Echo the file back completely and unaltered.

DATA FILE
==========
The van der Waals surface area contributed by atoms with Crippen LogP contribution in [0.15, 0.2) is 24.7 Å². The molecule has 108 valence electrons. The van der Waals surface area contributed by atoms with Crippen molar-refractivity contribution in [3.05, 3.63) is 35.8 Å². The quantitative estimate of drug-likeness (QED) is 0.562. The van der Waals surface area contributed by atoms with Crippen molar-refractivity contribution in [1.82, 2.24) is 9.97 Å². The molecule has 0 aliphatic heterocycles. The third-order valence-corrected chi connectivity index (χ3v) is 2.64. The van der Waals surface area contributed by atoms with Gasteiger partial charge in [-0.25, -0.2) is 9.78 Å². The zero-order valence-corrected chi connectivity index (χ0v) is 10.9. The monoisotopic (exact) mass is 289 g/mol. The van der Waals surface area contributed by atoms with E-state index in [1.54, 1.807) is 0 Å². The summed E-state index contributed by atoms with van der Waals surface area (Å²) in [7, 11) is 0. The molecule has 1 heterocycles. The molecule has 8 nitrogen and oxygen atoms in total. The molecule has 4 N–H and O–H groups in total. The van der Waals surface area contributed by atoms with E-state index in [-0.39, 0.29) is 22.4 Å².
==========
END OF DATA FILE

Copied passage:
The van der Waals surface area contributed by atoms with Crippen LogP contribution in [0.15, 0.2) is 24.7 Å². The molecule has 108 valence electrons. The van der Waals surface area contributed by atoms with Crippen molar-refractivity contribution in [3.05, 3.63) is 35.8 Å². The quantitative estimate of drug-likeness (QED) is 0.562. The van der Waals surface area contributed by atoms with Crippen molar-refractivity contribution in [1.82, 2.24) is 9.97 Å². The molecule has 0 aliphatic heterocycles. The third-order valence-corrected chi connectivity index (χ3v) is 2.64. The van der Waals surface area contributed by atoms with Gasteiger partial charge in [-0.25, -0.2) is 9.78 Å². The zero-order valence-corrected chi connectivity index (χ0v) is 10.9. The monoisotopic (exact) mass is 289 g/mol. The van der Waals surface area contributed by atoms with E-state index in [1.54, 1.807) is 0 Å². The summed E-state index contributed by atoms with van der Waals surface area (Å²) in [7, 11) is 0. The molecule has 1 heterocycles. The molecule has 8 nitrogen and oxygen atoms in total. The molecule has 4 N–H and O–H groups in total. The van der Waals surface area contributed by atoms with E-state index in [-0.39, 0.29) is 22.4 Å².